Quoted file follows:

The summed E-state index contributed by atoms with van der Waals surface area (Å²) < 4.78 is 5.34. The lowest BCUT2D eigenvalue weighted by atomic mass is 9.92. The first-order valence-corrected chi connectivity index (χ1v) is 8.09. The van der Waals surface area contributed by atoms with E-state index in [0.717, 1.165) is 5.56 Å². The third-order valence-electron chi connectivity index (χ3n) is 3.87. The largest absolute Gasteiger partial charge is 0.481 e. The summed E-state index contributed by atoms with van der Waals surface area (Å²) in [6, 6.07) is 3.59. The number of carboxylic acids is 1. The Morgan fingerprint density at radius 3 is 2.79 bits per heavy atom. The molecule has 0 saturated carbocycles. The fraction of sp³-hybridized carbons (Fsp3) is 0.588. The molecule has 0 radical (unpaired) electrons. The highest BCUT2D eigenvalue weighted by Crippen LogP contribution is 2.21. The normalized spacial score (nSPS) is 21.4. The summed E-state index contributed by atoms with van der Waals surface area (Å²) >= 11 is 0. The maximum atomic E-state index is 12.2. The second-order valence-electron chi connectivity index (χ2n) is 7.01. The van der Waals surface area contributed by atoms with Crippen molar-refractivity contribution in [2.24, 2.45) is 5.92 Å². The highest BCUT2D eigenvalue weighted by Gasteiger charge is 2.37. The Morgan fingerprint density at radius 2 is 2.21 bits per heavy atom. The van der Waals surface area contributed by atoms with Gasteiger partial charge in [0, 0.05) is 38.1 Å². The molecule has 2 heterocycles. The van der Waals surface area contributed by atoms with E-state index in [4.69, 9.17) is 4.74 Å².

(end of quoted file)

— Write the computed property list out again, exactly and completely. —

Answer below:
The summed E-state index contributed by atoms with van der Waals surface area (Å²) < 4.78 is 5.34. The lowest BCUT2D eigenvalue weighted by atomic mass is 9.92. The first-order valence-corrected chi connectivity index (χ1v) is 8.09. The van der Waals surface area contributed by atoms with E-state index in [0.717, 1.165) is 5.56 Å². The third-order valence-electron chi connectivity index (χ3n) is 3.87. The largest absolute Gasteiger partial charge is 0.481 e. The summed E-state index contributed by atoms with van der Waals surface area (Å²) in [6, 6.07) is 3.59. The number of carboxylic acids is 1. The Morgan fingerprint density at radius 3 is 2.79 bits per heavy atom. The molecule has 0 saturated carbocycles. The fraction of sp³-hybridized carbons (Fsp3) is 0.588. The molecule has 0 radical (unpaired) electrons. The highest BCUT2D eigenvalue weighted by Crippen LogP contribution is 2.21. The normalized spacial score (nSPS) is 21.4. The summed E-state index contributed by atoms with van der Waals surface area (Å²) >= 11 is 0. The maximum atomic E-state index is 12.2. The second-order valence-electron chi connectivity index (χ2n) is 7.01. The van der Waals surface area contributed by atoms with Crippen molar-refractivity contribution in [2.24, 2.45) is 5.92 Å². The highest BCUT2D eigenvalue weighted by Gasteiger charge is 2.37. The Morgan fingerprint density at radius 2 is 2.21 bits per heavy atom. The van der Waals surface area contributed by atoms with Gasteiger partial charge in [0, 0.05) is 38.1 Å². The molecule has 2 heterocycles. The van der Waals surface area contributed by atoms with E-state index in [4.69, 9.17) is 4.74 Å².